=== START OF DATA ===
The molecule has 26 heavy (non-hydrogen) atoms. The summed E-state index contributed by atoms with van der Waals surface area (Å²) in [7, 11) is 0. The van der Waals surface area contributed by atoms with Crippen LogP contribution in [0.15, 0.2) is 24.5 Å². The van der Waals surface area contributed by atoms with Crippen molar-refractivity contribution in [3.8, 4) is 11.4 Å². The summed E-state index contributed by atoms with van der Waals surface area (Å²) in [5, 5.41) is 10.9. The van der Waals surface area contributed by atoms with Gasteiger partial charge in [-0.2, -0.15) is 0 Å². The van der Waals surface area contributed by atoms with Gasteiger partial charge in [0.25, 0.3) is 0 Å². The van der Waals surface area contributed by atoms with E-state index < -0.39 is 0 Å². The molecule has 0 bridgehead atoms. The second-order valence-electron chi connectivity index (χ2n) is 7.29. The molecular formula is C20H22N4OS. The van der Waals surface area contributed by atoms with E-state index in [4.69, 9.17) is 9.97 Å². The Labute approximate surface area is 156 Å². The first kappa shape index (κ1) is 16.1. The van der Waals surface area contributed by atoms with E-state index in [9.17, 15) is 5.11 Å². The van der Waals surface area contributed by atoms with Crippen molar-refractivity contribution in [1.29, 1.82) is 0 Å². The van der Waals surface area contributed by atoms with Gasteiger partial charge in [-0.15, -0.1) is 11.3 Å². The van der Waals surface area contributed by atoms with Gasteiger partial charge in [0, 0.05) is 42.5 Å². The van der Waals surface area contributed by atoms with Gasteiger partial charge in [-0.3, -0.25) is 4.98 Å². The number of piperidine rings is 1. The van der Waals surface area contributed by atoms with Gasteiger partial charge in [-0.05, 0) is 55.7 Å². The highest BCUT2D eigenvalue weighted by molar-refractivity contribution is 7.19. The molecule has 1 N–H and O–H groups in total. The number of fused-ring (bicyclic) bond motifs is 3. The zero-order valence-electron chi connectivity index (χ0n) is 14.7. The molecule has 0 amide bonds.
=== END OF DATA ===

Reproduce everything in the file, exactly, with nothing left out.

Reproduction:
The molecule has 26 heavy (non-hydrogen) atoms. The summed E-state index contributed by atoms with van der Waals surface area (Å²) in [7, 11) is 0. The van der Waals surface area contributed by atoms with Crippen LogP contribution in [0.15, 0.2) is 24.5 Å². The van der Waals surface area contributed by atoms with Crippen molar-refractivity contribution in [3.8, 4) is 11.4 Å². The summed E-state index contributed by atoms with van der Waals surface area (Å²) in [5, 5.41) is 10.9. The van der Waals surface area contributed by atoms with Gasteiger partial charge in [-0.2, -0.15) is 0 Å². The van der Waals surface area contributed by atoms with Gasteiger partial charge in [0.25, 0.3) is 0 Å². The van der Waals surface area contributed by atoms with E-state index < -0.39 is 0 Å². The molecule has 0 bridgehead atoms. The second-order valence-electron chi connectivity index (χ2n) is 7.29. The molecular formula is C20H22N4OS. The van der Waals surface area contributed by atoms with E-state index in [4.69, 9.17) is 9.97 Å². The Labute approximate surface area is 156 Å². The first kappa shape index (κ1) is 16.1. The van der Waals surface area contributed by atoms with E-state index in [9.17, 15) is 5.11 Å². The van der Waals surface area contributed by atoms with Crippen molar-refractivity contribution in [1.29, 1.82) is 0 Å². The van der Waals surface area contributed by atoms with Gasteiger partial charge in [-0.15, -0.1) is 11.3 Å². The van der Waals surface area contributed by atoms with Gasteiger partial charge in [0, 0.05) is 42.5 Å². The van der Waals surface area contributed by atoms with Gasteiger partial charge in [-0.3, -0.25) is 4.98 Å². The number of piperidine rings is 1. The van der Waals surface area contributed by atoms with Gasteiger partial charge in [-0.05, 0) is 55.7 Å². The highest BCUT2D eigenvalue weighted by molar-refractivity contribution is 7.19. The molecule has 1 N–H and O–H groups in total. The number of fused-ring (bicyclic) bond motifs is 3. The zero-order valence-electron chi connectivity index (χ0n) is 14.7. The molecule has 0 amide bonds.